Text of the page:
Sunday, 10 November 2013

Wolves in Sheep's Clothing: the Reynolds saga updated

There is a strange story in yesterday's Sydney Morning Herald that provides even more context on the lead up to ex-Fr Greg Reynolds of Melbourne's laicization and excommunication (and gives me and Fr Ray Blake a mention as well!).

The article contains lots of faux outrage from people claiming Reynolds was hard done by despite his refusal to actually obey the rules of the institution which he purported to represent as a priest.

It is one of those stories that one assumes is meant to garner sympathy for him and his 'Inclusive Catholics'.

In reality the story surely does the opposite, raising questions about how he ever managed to get ordained in the first place, and then why he was allowed to stay in the priesthood for so long.

An atheist priest?

Fr Z has drawn attention to one shocking part of the story, namely that ex-Fr Reynolds apparently entered the seminary not actually believing in God:

He enjoyed it [the seminary] and began to think that he could be a priest. "But it's a bit awkward if you don't believe in God," he says laughing. "So I gave God, if She's [sic] out there, a bit of time, saying, 'You're going to have to sort this out because I can't go on here indefinitely.' "

This was of course the notorious era of Archbishop Little, where the seminarians didn't even have daily Mass; when traditionally inclined seminarians were given the boot; and where the seminary was a training ground for a disturbing number of sexual abuser priests.

According to the article Reynolds did go on to develop some vague sense of belief in God - but not perhaps an actually Christian one, since he apparently regularly inserted 'in the name of the Mother' in place 'in the name of the Father' into his Masses!

How then did he even get ordained?

And why wasn't he disciplined earlier?

Disobedience and pride

The story chronicles a rather curious career that could perhaps have been a path to sanctity - a sudden appreciation of the cause of the poor, exploration of a monastic and then eremitical vocation - had it been coupled with genuine charity, an appreciation of the virtue of obedience, and genuine humility.

Instead though it lead him to  decide that he knew better than the Church what the Holy Spirit required when it comes to issues such as  homosexuality and the ordination of women, leading to his eventual exit.

Unfortunately the story doesn't end where the SMH leaves it.  Mr Reynolds may have been ex-communicated, but the group of 'Inclusive Catholics' he leads continues to operate.

Inclusive bishops?!

Indeed, a reader has forwarded me some emails to this group from Mr Reynolds which announce a series of wacky events, including something that sounds awfully like ancestor worship for All Saints day, and the purported 'ordination' of two notorious practising homosexuals, one as a 'priest' and one as a 'bishop' for the group:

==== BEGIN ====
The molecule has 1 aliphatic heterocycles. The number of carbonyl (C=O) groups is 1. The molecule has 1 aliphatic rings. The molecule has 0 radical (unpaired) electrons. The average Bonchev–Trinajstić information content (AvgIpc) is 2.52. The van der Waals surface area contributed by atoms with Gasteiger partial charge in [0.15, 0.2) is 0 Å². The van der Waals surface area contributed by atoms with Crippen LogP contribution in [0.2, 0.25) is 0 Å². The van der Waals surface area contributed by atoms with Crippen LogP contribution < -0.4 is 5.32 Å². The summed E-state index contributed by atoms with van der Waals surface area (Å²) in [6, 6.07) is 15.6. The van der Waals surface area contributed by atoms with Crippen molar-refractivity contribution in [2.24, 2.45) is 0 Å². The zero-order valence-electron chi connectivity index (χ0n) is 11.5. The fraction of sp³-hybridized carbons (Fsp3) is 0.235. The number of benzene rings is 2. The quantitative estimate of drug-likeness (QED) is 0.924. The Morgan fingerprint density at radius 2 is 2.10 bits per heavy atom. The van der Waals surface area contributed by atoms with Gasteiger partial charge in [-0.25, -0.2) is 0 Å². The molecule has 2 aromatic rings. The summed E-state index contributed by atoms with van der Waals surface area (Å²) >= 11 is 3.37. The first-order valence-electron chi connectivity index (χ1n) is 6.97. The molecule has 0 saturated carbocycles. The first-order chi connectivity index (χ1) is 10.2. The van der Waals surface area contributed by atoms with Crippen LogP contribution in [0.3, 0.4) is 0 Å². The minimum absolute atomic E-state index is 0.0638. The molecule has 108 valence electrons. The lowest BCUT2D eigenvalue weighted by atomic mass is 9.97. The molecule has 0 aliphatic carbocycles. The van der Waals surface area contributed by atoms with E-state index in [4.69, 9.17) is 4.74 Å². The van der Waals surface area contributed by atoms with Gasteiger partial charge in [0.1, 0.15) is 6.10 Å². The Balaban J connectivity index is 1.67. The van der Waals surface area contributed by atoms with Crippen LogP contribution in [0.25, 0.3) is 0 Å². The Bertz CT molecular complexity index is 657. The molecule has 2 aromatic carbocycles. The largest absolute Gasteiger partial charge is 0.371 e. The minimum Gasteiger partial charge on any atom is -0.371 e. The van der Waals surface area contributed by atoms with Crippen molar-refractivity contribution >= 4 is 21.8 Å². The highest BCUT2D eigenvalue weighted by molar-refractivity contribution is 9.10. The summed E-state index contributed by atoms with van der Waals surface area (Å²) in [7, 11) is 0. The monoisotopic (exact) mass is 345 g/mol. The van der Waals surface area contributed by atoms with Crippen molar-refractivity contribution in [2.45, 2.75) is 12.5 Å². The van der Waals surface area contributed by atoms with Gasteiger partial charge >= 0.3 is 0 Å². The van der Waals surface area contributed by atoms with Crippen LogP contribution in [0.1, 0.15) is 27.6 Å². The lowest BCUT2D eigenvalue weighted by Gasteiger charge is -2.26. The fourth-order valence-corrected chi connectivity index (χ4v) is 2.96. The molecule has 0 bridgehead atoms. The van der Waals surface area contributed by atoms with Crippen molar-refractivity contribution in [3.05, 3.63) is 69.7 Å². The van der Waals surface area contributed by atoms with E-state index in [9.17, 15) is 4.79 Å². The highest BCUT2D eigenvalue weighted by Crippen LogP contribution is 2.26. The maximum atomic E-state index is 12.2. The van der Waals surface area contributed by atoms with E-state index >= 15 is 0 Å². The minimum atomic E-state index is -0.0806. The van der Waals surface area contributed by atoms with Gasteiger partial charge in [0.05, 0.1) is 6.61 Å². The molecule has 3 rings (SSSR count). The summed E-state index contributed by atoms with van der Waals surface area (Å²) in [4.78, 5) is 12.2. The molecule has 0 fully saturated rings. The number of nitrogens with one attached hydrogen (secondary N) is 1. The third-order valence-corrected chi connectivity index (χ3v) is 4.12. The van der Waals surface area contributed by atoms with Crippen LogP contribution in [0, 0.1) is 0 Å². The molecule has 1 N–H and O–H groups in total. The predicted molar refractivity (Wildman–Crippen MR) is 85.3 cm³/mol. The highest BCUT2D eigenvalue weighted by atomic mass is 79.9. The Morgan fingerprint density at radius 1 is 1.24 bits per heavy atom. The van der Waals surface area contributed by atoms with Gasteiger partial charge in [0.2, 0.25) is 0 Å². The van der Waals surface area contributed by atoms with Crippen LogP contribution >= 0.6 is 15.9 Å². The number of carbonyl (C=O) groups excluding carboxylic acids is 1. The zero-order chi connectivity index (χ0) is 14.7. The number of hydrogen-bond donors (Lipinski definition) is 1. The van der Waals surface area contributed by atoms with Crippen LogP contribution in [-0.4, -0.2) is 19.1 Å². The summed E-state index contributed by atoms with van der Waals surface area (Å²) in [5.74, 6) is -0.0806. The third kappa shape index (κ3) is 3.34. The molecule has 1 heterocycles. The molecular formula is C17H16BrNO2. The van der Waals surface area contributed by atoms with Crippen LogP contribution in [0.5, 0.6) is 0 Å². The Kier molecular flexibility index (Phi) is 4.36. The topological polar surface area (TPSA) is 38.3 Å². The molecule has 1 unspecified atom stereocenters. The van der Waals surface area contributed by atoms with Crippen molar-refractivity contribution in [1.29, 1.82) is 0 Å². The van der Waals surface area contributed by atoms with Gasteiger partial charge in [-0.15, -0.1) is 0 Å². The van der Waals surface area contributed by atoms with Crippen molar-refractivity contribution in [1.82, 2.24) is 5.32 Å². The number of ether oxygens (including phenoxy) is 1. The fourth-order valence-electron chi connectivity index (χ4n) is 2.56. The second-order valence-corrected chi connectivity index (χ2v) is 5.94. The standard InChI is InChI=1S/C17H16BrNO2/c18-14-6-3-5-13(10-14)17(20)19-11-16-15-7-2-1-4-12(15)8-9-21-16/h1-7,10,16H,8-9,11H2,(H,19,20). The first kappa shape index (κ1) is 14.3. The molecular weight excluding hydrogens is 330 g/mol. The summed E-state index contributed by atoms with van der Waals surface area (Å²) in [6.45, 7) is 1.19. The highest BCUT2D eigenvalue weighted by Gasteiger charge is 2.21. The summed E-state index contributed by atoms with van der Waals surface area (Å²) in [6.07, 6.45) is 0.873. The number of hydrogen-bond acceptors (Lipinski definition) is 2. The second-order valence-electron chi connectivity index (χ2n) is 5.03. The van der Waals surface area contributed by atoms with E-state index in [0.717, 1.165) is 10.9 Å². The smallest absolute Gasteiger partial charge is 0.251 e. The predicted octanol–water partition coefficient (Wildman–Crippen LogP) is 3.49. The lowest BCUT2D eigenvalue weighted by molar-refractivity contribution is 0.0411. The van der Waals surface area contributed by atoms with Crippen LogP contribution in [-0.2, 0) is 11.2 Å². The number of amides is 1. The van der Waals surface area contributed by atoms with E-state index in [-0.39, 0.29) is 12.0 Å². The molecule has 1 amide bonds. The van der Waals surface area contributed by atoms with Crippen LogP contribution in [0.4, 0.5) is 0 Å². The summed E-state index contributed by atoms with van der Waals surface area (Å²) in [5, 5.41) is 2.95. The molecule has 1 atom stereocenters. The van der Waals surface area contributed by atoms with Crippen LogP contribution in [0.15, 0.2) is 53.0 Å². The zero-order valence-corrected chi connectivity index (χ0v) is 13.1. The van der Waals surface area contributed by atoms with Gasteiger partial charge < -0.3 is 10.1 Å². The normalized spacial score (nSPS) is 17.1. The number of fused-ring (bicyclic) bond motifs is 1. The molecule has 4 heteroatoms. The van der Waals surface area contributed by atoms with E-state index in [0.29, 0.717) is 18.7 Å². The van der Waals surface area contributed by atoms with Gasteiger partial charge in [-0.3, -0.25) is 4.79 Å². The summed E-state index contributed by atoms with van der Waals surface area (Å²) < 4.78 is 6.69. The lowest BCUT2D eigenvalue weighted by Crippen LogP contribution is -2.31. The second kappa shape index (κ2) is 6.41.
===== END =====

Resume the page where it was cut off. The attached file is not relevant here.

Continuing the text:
"On October 20 our community shared a ritual in which we affirmed the ordinations of two of our long-term members, John Rolley and Michael Kelly. Both men are ordained in the Independent and Old Catholic traditions – John as a priest and Michael as a bishop. The entire gathered community laid hands on these brothers of ours, and as we affirmed their ordinations, we also called them to be sacramental ministers and spiritual leaders for us, along with me. This action also affirmed the role of the community in choosing and commissioning its priests and minsters – something that the Catholic community as a whole needs to recover.  John and Michael are both well qualified and very experienced in theology and ministry. Both are also openly gay men...."

 Archbishop Hart should perhaps consider declaring the excommunication on these two men in particular for simulation of a sacrament, and the group as a whole...


James said...

A good point with, in particular, your last paragraph. But has there been the slightest sign that the leaders of Sydney's notorious "Acceptance" church will undergo medicinal excommunication by that city's archdiocese?

No, I thought not. The "Acceptance" website, which your blog has rightly condemned before, is still going strong.

So is the increasing bizarre NSW Premier, who continues to style himself as some species of Catholic. Any sign of him being threatened with the denial of communion either? (Well, we can dream, can't we?)

Kate Edwards said...

Agreed James, I do find it hard to understand why Cardinal Pell continues to defend the Newtown Gay Mass even though similar events such as in Soho have finally been dealt with.

And why action hasn't been taken against pollies of all colours there and elsewhere.

And why no one has taken some of the bizarre comments Mr Abbott made in the leadup to the election - his commentary on not finding time to go to Mass regularly for example, even though he neglects he duties to go on assorted sporting and volunteer events for example I found quite scandalous.

The Australian Church is, alas, largely a middle class club, where mates get special 'rates'. Kind of like the rest of our corrupt society...